Mindfulness Meditation and Homework
In both Mindfulness Based Cognitive Therapy for Depression (MBCT)(Teasdale et al., 2000) and Mindfulness-Based Stress Reduction (MBSR)(Kabat-Zinn, 1990) it is common practice to assign homework to a client. Scheel, Hanson, and Razzhavaikina (2004) indicated that there is a strong positive correlation between completing homework and positive outcomes in therapy. This is suggested as well in the research on mindfulness meditation in both (MBCT)(Teasdale et al., 2000) and (MBSR) (Kabat-Zinn, 1990). The idea that the more motivated to change a client is the more likely they will comply with homework was suggested as an explanation (Scheel et al., 2004). Some uses of homework identified in the research included recognizing automatic thoughts (Scheel et al., 2004), experiments and risks (Scheel et al., 2004) and an opportunity to own treatment. Homework was divided into types such as behavioral/non-behavioral, direct/non-direct and paradoxical/non-paradoxical (Scheel et al., 2004). Homework can also be used to separate clients into visitors, customers or complainants (Scheel et al., 2004). The drop out rates for Mindfulness-based Stress Reduction Therapy groups (Kabat-Zinn, 1990) was reported to be relatively low for programs of this type.
There does not appear to be any specific research into the use of Mindfulness Meditation as a homework assignment in individual psychotherapy. Considerations to increase positive outcomes for any kind of homework assignments in individual psychotherapy included homework/client fit, perceived level of difficulty, strength focused and influence of therapist (Scheel et al., 2004).
Barriers to Meditative Practices
†††† Homework/client fit presents the therapist with the need to determine whether or not a client is appropriate for a particular kind of therapeutic intervention. Which clients are good candidates for mindfulness meditation exercises? Pelka (1985) found a correlation between capacity for absorption as measured by Tellegenís Absorption Scale and ability for inward attention and positive affect. Tellegenís Absorbtion Scale is also an indicator of ones ability to be hypnotized or achieve a trance state as in meditation practice (Pelka, 1985).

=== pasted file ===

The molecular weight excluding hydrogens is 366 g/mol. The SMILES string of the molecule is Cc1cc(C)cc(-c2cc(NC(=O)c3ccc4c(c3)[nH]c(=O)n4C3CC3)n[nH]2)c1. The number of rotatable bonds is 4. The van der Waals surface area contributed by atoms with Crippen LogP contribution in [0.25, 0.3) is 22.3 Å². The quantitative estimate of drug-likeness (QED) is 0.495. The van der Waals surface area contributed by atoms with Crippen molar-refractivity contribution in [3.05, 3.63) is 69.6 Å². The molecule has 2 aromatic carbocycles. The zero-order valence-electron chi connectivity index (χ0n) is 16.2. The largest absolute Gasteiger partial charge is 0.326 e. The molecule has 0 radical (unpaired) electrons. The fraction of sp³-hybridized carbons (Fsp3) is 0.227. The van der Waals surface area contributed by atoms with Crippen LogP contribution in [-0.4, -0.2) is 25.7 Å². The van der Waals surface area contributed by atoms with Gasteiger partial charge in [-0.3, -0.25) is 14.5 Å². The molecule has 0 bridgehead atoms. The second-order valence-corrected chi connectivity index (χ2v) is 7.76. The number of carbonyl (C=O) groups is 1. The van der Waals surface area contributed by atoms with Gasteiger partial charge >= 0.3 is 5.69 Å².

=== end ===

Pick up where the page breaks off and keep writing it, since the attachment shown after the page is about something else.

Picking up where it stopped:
Yorston (2001) suggests that at least in some cases meditation can precipitate a manic episode. Walsh and Roche (1979) have also identified cases where vulnerable individuals involved in intense meditation practices that produce altered states of consciousness can exacerbate all ready existing schizophrenia.
†††† There are significant problems with much of the research on meditation as a general adjunct to therapy (Canter, 2003).† The biggest problem appears to be weak experimental design. In many studies, the researchers do not control for the differences in the kinds of people who elect to participate in research in which meditation is being used and between people who complete treatment versus those who do not (Canter, 2003). Canter (2003) also points out that in better-designed studies such as have been done by Teasdale et al. (2000) and Kabat-Zinn (2002), Kabat-Zinn (1990), the researchers have mixed cognitive interventions with meditation and as a result the specific effects of meditation can not be separated from the cognitive interventions.
There are numerous questions that have been left unanswered by the research:
1) What kinds of clients will get benefit from the use of mindfulness meditation? This needs to be determined for both individuals doing mindfulness meditation as a part of a group and as a homework assignment in individual therapy.
2) What are the barriers that appropriate individuals face as they try and participate in mindfulness meditation practice?
3) How can a therapist assist a client in overcoming these barriers? What role should the therapist play in encouraging mindfulness meditation practice? What kinds of preparation will the therapist need to assist the client and how best can the therapist prepare the client for the endeavor of mindfulness meditation?
Three co-researchers were recruited to join the study, which would require the ability to follow instructions independently and the willingness to commit approximately 30 minutes per day. Co-researchers ranged in age from 23 to 76. All were females. Co-researchers had to demonstrate good writing skills and not have been involved in practicing meditation prior to this study. Co-researchers were interviewed in advance to determine their appropriateness for involvement. At this time, written disclaimers and instructions were given to co-researchers and signed (appendices).